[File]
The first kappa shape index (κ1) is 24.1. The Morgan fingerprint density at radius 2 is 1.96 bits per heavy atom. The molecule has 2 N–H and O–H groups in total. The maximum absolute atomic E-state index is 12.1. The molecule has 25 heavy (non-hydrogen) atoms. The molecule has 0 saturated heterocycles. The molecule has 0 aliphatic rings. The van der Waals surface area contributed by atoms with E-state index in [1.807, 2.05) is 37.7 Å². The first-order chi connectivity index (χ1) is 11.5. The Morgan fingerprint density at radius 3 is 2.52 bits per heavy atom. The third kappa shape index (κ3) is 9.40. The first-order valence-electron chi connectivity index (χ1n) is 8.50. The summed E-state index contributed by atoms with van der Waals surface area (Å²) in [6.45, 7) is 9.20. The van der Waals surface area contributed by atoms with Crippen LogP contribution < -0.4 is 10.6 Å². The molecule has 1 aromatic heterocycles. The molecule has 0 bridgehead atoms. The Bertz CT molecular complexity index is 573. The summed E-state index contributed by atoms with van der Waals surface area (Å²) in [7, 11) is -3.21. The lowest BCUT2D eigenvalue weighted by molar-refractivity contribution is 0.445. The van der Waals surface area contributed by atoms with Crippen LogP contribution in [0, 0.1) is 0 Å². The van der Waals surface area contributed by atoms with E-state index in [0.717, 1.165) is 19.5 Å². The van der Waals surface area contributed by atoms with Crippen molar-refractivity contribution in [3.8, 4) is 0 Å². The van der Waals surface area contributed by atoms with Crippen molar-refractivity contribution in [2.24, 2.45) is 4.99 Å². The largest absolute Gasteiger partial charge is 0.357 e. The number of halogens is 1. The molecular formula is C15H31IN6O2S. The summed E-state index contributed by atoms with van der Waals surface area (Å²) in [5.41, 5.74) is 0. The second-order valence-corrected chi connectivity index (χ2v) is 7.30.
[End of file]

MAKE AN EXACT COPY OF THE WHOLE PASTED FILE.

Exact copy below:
The first kappa shape index (κ1) is 24.1. The Morgan fingerprint density at radius 2 is 1.96 bits per heavy atom. The molecule has 2 N–H and O–H groups in total. The maximum absolute atomic E-state index is 12.1. The molecule has 25 heavy (non-hydrogen) atoms. The molecule has 0 saturated heterocycles. The molecule has 0 aliphatic rings. The van der Waals surface area contributed by atoms with E-state index in [1.807, 2.05) is 37.7 Å². The first-order chi connectivity index (χ1) is 11.5. The Morgan fingerprint density at radius 3 is 2.52 bits per heavy atom. The third kappa shape index (κ3) is 9.40. The first-order valence-electron chi connectivity index (χ1n) is 8.50. The summed E-state index contributed by atoms with van der Waals surface area (Å²) in [6.45, 7) is 9.20. The van der Waals surface area contributed by atoms with Crippen LogP contribution < -0.4 is 10.6 Å². The molecule has 1 aromatic heterocycles. The molecule has 0 bridgehead atoms. The Bertz CT molecular complexity index is 573. The summed E-state index contributed by atoms with van der Waals surface area (Å²) in [7, 11) is -3.21. The lowest BCUT2D eigenvalue weighted by molar-refractivity contribution is 0.445. The van der Waals surface area contributed by atoms with Crippen LogP contribution in [0, 0.1) is 0 Å². The van der Waals surface area contributed by atoms with E-state index in [0.717, 1.165) is 19.5 Å². The van der Waals surface area contributed by atoms with Crippen molar-refractivity contribution in [3.8, 4) is 0 Å². The van der Waals surface area contributed by atoms with Crippen molar-refractivity contribution in [2.24, 2.45) is 4.99 Å². The largest absolute Gasteiger partial charge is 0.357 e. The number of halogens is 1. The molecular formula is C15H31IN6O2S. The summed E-state index contributed by atoms with van der Waals surface area (Å²) in [5.41, 5.74) is 0. The second-order valence-corrected chi connectivity index (χ2v) is 7.30.